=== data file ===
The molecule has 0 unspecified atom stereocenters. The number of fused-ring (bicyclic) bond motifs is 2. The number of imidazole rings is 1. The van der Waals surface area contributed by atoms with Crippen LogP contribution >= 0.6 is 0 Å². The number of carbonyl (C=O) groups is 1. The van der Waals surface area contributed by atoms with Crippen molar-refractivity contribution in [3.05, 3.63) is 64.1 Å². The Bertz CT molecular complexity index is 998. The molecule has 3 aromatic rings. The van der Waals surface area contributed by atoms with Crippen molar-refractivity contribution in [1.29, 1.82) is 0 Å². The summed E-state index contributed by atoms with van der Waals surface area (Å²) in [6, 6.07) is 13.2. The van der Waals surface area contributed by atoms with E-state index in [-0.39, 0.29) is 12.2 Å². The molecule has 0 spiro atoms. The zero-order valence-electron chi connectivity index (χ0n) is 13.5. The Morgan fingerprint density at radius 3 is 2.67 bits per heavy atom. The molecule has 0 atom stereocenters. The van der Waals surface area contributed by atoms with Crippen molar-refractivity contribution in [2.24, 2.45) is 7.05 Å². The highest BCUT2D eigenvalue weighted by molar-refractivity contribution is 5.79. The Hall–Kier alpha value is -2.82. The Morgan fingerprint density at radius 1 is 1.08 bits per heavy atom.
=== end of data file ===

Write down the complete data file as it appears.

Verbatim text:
The molecule has 0 unspecified atom stereocenters. The number of fused-ring (bicyclic) bond motifs is 2. The number of imidazole rings is 1. The van der Waals surface area contributed by atoms with Crippen LogP contribution >= 0.6 is 0 Å². The number of carbonyl (C=O) groups is 1. The van der Waals surface area contributed by atoms with Crippen molar-refractivity contribution in [3.05, 3.63) is 64.1 Å². The Bertz CT molecular complexity index is 998. The molecule has 3 aromatic rings. The van der Waals surface area contributed by atoms with Crippen molar-refractivity contribution in [1.29, 1.82) is 0 Å². The summed E-state index contributed by atoms with van der Waals surface area (Å²) in [6, 6.07) is 13.2. The van der Waals surface area contributed by atoms with E-state index in [-0.39, 0.29) is 12.2 Å². The molecule has 0 spiro atoms. The zero-order valence-electron chi connectivity index (χ0n) is 13.5. The Morgan fingerprint density at radius 3 is 2.67 bits per heavy atom. The molecule has 0 atom stereocenters. The van der Waals surface area contributed by atoms with Crippen molar-refractivity contribution in [2.24, 2.45) is 7.05 Å². The highest BCUT2D eigenvalue weighted by molar-refractivity contribution is 5.79. The Hall–Kier alpha value is -2.82. The Morgan fingerprint density at radius 1 is 1.08 bits per heavy atom.